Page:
A little publicized after-effect of COVID is how postponed lockdown gigs all come together in a big rush.
With four rescheduled (Sparks, Nick Mason, TFC and TIndersticks) plus one new (Delines) act all appearing over something like two weeks, I came ascloseasthis to not going to this gig.
Luckily, the guy I’d agreed to sell the ticket took so long to get back, I missed the cancellation deadline for my hotel and decided to brave my first big crowd in two years and two months
Like the the rest of the sell out crowd (1,500?) at Vicar Street, I’m so glad that I did.
Despite my never really bothering to explore their 25-odd official albums beyond a couple of best of, Sparks were absolutely brilliant.
Their 23-song set covered everything from their very first, Todd Rundgren-produced album as Half Nelson (Wonder Girl) all the way up to Drip Drip Drip (the closing All That)
Aside from the inevitable classics, Town and Heaven (in which, roared on by a delirious Dublin crowd, Ron did his weird Spotty Dog dance), highpoints came with a magnificent Music You Can Dance To and Lawnmower. The latter vying with Simple Minds Don’t You Forget about me and the Delfonics La-La-La-La means I Love You as the greatest La-La song ever.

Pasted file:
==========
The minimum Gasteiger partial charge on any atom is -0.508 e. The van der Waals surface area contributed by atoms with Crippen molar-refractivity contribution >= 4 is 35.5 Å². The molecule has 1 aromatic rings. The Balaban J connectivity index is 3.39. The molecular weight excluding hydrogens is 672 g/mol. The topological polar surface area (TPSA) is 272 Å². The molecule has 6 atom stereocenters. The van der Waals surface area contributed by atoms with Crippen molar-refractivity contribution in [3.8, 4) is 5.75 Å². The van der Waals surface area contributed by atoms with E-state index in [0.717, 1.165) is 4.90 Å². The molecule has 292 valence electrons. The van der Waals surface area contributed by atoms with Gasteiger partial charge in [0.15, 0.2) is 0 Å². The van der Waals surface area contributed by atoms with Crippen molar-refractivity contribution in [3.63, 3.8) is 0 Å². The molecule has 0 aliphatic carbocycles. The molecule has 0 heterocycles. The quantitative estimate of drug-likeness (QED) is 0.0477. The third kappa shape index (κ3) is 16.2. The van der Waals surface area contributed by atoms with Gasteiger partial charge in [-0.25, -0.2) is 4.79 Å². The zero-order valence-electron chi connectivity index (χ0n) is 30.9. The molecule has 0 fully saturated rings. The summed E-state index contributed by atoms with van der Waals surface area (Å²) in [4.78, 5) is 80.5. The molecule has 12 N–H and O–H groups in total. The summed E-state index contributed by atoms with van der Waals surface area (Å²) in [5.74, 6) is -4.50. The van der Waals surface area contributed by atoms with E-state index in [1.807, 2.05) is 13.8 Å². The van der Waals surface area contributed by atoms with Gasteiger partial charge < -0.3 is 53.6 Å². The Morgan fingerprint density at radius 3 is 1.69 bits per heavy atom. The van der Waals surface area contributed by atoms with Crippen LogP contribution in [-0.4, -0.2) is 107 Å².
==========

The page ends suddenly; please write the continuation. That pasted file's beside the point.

For a man in his early 70s, Russ M’s voice still hits the high notes on 70s standbys such as Mother Earth with an ease few of his contemporaries can match (and fewer still would be foolish enough to attempt). Filling out what can on record come across as being a rather, thin synth sound were a stunning five-piece backing band.
Pretty sure that this was the first time Sparks have ever played Ireland. Given the way they played and the reception they got last night, they’ll be back. If I’m still around to go, that[‘s one gig ticket I won’t be trying to offload. Onwards and upwards to the opening night of Nick Mason and Saucerful of Secrets’ Echoes tour at Dublin Convention Centre this Weds night.